As it turns out, quite a bit.
Since 2008, the Strategic National Arts Alumni Project (SNAAP) has surveyed graduates of arts training programs—people who received undergraduate and/or graduate arts degrees from colleges and universities as well as diplomas from arts high schools…people who majored in architecture, arts education, creative writing, dance, design, film, fine arts, media arts, music, theater, and more.
To date, SNAAP has collected data from over 50,000 arts graduates of all ages and nationalities. These respondents, as we call them in the survey world, graduated from nearly 250 different educational institutions in the U.S. and Canada.
In a few short years, SNAAP has become what is believed to be the largest database ever assembled about the arts and arts education, as well as the most comprehensive alumni survey conducted in any field.
Recently, we published our latest findings: A Diverse Palette: What Arts Graduates Say About Their Education and Careers. The report provides findings from over 33,000 arts graduates who responded to the online survey last fall.
Our report has attracted media coverage from the New York Times, International Herald Tribune, Inside Higher Ed and—we were gawked on gawker.com! My favorite may be Forbes, which compares getting an arts degree with getting a law degree—and recommends that prospective law students consider an arts career instead.
Here are some of the big questions that SNAAP data begin to answer.
1. Where do arts graduates go?
- First, they are largely employed. Only 4% of SNAAP respondents are unemployed and looking for work, as opposed to the national average of 8.9%.
- 72% have worked as professional artist at some point in their career, and just over half (51%) do so currently.
- Dance, music performance, and theater majors are the most likely to work as professional artists at some point in their careers (all at 82%). Design comes in at 81%. The lowest, not surprisingly, are arts administration (42%) and art history (30%) majors.
- Between 10–20% of students in most arts disciplines never intended to become professional artists.
2. What does a successful career look like? Is it all about income?
The more we learn about arts graduates, the more we confirm that there is little correlation between income satisfaction and overall job satisfaction. Sure, most of us in the arts would like to earn more, but the same can be said of doctors, lawyers, and shoe salesmen.
SNAAP data provide strong evidence that income is not the primary driver for job satisfaction for arts graduates.
- Nine of ten (87%) arts graduates responding to the survey who are currently employed are satisfied with the job in which they spend the majority of their work time.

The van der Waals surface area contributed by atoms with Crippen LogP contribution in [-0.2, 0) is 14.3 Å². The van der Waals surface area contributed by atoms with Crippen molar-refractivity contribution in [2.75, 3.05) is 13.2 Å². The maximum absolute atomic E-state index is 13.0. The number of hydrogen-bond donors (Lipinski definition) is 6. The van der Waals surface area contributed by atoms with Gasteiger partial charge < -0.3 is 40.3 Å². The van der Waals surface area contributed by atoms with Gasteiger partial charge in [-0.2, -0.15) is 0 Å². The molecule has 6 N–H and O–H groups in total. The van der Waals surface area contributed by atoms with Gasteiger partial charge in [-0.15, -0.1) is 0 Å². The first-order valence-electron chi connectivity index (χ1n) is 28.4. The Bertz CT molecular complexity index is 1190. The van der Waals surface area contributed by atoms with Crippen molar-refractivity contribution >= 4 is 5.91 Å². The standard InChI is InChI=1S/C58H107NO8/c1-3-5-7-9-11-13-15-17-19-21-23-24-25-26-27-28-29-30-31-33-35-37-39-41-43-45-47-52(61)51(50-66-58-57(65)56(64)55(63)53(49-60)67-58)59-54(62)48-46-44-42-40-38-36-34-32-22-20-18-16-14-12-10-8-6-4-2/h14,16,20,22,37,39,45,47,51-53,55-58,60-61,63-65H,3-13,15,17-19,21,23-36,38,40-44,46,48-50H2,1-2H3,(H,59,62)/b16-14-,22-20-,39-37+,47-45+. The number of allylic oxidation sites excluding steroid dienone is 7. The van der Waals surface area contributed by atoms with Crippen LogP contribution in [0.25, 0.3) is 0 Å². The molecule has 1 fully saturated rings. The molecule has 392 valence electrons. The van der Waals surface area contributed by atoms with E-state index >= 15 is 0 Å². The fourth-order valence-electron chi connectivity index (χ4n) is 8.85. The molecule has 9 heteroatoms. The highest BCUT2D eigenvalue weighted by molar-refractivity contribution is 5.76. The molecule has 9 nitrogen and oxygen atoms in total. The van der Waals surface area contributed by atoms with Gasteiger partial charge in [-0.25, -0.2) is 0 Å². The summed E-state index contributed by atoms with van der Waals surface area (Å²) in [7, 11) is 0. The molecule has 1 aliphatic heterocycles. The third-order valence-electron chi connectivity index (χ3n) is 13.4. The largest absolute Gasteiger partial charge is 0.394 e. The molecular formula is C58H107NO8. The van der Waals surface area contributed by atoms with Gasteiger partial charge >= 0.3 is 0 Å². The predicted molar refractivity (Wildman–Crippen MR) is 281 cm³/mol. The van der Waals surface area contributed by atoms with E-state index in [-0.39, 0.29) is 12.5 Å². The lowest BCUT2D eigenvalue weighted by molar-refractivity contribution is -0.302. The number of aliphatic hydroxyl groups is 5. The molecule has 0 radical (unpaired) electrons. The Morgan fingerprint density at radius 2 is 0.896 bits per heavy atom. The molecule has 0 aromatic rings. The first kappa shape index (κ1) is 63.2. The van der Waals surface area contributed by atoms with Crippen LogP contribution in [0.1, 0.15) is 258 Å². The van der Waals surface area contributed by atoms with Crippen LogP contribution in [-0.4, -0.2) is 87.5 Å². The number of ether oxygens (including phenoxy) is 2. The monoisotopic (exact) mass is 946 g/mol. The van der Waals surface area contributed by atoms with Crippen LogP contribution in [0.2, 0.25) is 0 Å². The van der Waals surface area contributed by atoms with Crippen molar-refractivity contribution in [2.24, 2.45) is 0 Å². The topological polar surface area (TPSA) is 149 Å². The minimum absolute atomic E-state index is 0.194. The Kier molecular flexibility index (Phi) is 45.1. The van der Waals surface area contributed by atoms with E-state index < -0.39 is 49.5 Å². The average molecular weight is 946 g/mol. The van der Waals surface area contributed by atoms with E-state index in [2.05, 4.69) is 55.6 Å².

- 82% are satisfied with their ability to be creative in their current job, whether working in the arts or in other fields.
- 84% of employed respondents agree that their current primary job reflects their personalities, interests and values, whether their work is in the arts or other fields.
3. How do outcomes differ for graduates from different arts disciplines?
One could write many blogs on this subject, so here are a few tidbits that have to do with earnings.
- Dancers and choreographers earn the least but are most satisfied with their arts-related jobs: 97% of dancers and choreographers are satisfied with their incomes but only 9% earned more than $50,000.
- Those graduating with a degree in architecture have the highest median income (at $55,000) while those majoring in art history, creative and other writing, dance, fine and studio art, theater, and “other” arts fields have the lowest ($35,000).
- Sound and lighting engineers or technicians (79%) and K–12 arts educators (72%) are the most satisfied with their income while fine artists report the lowest rate of satisfaction (38%).
These findings represent the tip of the iceberg. We ask arts alumni lots of questions about the skills they developed in school, how they use those skills in the workplace, and about their educational experiences. The vast majority would ‘do it again.’
Having said all that, we know that it’s essential to put our findings in context and dangerous to paint too rosy a picture. Of course, some arts graduates are employed in jobs that don’t adequately use their arts education, some suffer from heavy student debt, and some regret getting an arts degree. Many wish they had had a better education on the business of being an artist. But it’s still true that the majority are generally satisfied and happy with their life choices.
SNAAP’s primary purpose is to collect alumni data and report it back to each participating institution so they can assess and improve their curriculum, programs, and services. The deadline for institutions to participate in the 2012 survey is TODAY, July 2 (we can be somewhat flexible).
SNAAP is a big, collaborative project based at Indiana University and the Curb Center for Art, Enterprise, and Public Policy at Vanderbilt. We are advised by a terrific National Advisory Board. Everything we have accomplished to date is thanks to generous funding from Surdna Foundation, Houston Endowment, National Endowment for the Arts (NEA), and others. Our first-rate team, including Steven Tepper and Danielle Lindemann, is currently busy writing a report on the cultural workforce funded by our most recent NEA grant. (Thank you, taxpayers.)
“Like” us on Facebook and you can be among the first to learn about our latest work.
Did you get an arts degree? How does your experience fit in with our findings? If you are interested in digging in to the data, read our 2012 annual report. Play with our interactive SnaapShot. Encourage your institution to participate, so that your story can be added to those of your fellow arts graduates.